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There is one framework in the literature that maybe useful in your problem, depending on the larger context of the question.

In the supernumber framework your question (1) is actually a lower dimensional problem than typically encountered in quantum field theories, the usual places you find supernumbers.

( The typical case is one that involves transformations (including division by $n$) of (where necessary) infinite sums of objects $c_{1,2,...,n}\cdot\sigma^n\cdot\sigma^{n-1}\cdot\,... \cdot\sigma^1$ for $n\rightarrow\infty$, including every smaller permutation, such as $c_{1,2,3,4}\cdot\sigma^4\cdot\sigma^3\cdot\sigma^2\cdot\sigma^1$. )

B. DeWitt, 1992, Supermanifolds, Cambridge University Press, nicely gives the tools required, the supernumber calculus. You would be interested in pp.1-13,37-46.

It is intuition but I suspect that bounds for your system can be found algebraically in each case (determined by values of k, and v0,v1, v2, ...) by putting it into supernumber form (even supernumbers are commuting, odd supernumbers are anticommuting) and taking appropriate integrals. The fact that transformations (functions...) of supernumbers integrated need not be analytic, merely a distribution, allows combinatorics to be represented easily in calculus...

The result and part of the method in detail I think would then mostly depend on the precise global conditions that bound the interaction parameters in whatever way they are systematically bounded in the overall problem (so I agree the problem is not generally decidable).

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  • $\begingroup$ IIRC Onsager's original solution of the 2D Ising model relied on Clifford algebra--is what you're saying above related to this observation? $\endgroup$ – Steve Huntsman Oct 6 '14 at 0:36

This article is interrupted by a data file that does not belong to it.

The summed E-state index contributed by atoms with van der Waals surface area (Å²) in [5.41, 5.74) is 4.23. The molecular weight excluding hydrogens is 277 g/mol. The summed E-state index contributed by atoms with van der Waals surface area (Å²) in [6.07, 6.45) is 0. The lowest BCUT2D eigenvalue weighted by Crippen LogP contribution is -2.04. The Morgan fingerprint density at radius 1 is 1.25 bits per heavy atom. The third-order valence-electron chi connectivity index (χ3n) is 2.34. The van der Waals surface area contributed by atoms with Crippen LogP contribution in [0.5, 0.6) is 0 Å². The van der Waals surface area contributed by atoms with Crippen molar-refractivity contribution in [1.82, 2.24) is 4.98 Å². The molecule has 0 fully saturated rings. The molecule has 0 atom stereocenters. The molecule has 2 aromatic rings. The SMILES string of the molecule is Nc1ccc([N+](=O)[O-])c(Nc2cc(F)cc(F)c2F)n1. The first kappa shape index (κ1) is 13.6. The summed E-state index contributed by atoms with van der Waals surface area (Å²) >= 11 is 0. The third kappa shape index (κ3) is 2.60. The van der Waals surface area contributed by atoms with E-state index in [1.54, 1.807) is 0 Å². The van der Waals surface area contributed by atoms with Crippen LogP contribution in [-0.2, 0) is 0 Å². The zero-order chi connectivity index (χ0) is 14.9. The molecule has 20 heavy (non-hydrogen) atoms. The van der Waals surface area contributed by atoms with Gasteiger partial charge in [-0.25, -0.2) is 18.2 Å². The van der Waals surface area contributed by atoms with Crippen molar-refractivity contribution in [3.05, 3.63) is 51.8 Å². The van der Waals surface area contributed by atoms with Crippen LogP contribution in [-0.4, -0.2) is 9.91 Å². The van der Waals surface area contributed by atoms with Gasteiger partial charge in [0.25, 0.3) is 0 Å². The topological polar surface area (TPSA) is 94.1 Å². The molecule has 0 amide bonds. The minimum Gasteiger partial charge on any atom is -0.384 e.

• $\begingroup$ supernumber construction relies on Grassmann algebra, but this of course can be related in a systematic way to a corresponding Clifford algebra that imposed additional constraints. $\endgroup$ – Gottfried William Oct 6 '14 at 0:44
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In dimension $1$ this can be reduced to a finite (though perhaps very large) computation. In higher dimensions the problem is more difficult and more interesting. I'm not sure if it is even decidable: there are quite similar problems (such as the Domino Problem) that are not.

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  • $\begingroup$ Actually, it is undecidable. But algorithmically, I have invented ways to compute upper bound and lower of the objective value. In material science, we could show that if the optimal function is periodic (which is usually the case ), we could have algorithms to prove and search ground states for arbitrarily small epsilon. I am actually working on this paper. $\endgroup$ – user40780 Oct 5 '14 at 22:07
  • $\begingroup$ If you are interested, I could keep you updated with our latest research and have possible further collaboration together? $\endgroup$ – user40780 Oct 5 '14 at 22:08